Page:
What will be interesting to watch is the tension between the licensors and the discoverers that have the vision to get to market themselves. Can companies retain a right of copromotion with their partner that is going to develop these early-stage products? Generally, if the licensees are going to put in the lion's share of the development investment, they are not going to be too open to sharing in the marketing success later on.
The way Kyowa handles it is to bring about a balanced portfolio. We license some drugs at early stages, like the mitotic kinesin Eg5 inhibitor we licensed to Eli Lilly. But then we retain the ability to develop other drugs, whether it's through Phase IIa or all the way to NDA, like istradefylline.
Japanese companies traditionally have relied upon partnerships with US companies to mitigate their risk. Has this strategy worked?
I'm not sure. There's always the risk of whether you're going to have a good partnership or not. Under that, there's a risk that priorities can change, that the partner will be taken over by somebody else, that the contracts are not perfect. And there's a risk of the deal not going exactly the way you thought it would because of your loss of control over the development of the product.
A company that develops a drug on its own has more control and keeps all the profit. But there's a risk that it may not have enough experience to get the most out of the product. However, in the United States, where there are lots of good contract sales organizations, companies can mitigate that risk by putting a virtual infrastructure in place. Then, if the product doesn't sell well, it can dial down the sales and marketing investments.
In the specialized areas, it's less risky because companies with small sales forces still can reach the majority of the large prescribers.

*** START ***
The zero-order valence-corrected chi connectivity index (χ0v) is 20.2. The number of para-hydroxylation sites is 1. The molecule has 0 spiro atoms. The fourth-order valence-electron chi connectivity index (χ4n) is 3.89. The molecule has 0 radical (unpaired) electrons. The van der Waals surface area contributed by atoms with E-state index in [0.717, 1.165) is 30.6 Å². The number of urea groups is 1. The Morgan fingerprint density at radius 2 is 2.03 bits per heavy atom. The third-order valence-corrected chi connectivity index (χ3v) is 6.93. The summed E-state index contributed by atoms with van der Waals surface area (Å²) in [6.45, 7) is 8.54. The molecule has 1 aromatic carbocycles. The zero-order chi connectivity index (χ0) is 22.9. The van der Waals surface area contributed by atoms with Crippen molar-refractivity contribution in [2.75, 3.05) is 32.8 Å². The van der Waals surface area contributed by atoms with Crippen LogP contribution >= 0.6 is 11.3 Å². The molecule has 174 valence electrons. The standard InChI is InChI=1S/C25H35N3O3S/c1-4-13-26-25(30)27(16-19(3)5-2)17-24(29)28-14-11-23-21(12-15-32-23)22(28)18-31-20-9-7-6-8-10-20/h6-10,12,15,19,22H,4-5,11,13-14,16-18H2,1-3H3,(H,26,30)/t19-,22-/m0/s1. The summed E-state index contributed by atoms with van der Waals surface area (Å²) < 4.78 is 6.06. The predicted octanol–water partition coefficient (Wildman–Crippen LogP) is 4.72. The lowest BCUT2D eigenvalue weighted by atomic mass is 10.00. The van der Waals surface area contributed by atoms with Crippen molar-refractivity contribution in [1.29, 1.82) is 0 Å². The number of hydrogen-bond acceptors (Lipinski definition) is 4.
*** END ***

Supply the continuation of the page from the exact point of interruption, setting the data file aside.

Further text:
How have the lessons learned about partnership changed the business models of Japanese companies?
The Japanese companies have been pretty successful when they've struck out on their own. They took the first step in partnering because they needed to learn. But those arrangements didn't always work out quite the way they would have liked—that's the nature of doing deals.
Now the later entrants from Japan into the United States can maybe skip that step and learn from their countrymen. You see that happening with the larger companies—certainly Takeda and Eisai—and it's trickling down to the medium-sized companies like Kyowa. But it remains to be seen whether partnering is a necessary step to get into the US market.
Looking forward, what types of deals do you think will work the best?
I think the Roche/Genentech model, where the biotech retains a lot of freedom and entrepreneurship, makes sense because it leaves all the right incentives in place for the biotech to succeed. I'm amazed that it hasn't been copied more, but it probably speaks to a company's reluctance to give up control of drug development.
I also think discovery will continue to become more specialized, and remain outside the traditional scope of Big Pharma. On the other hand, big companies will continue with their competency and focus on drug development.
Joseph Brindisi is general counsel and vice president of business development at Kyowa Pharmaceuticals. He joined the company from Johnson & Johnson, where he was executive director of worldwide licensing and acquisitions, and also served as a senior patent attorney working across J&J's pharmaceutical, medical device, and consumer businesses.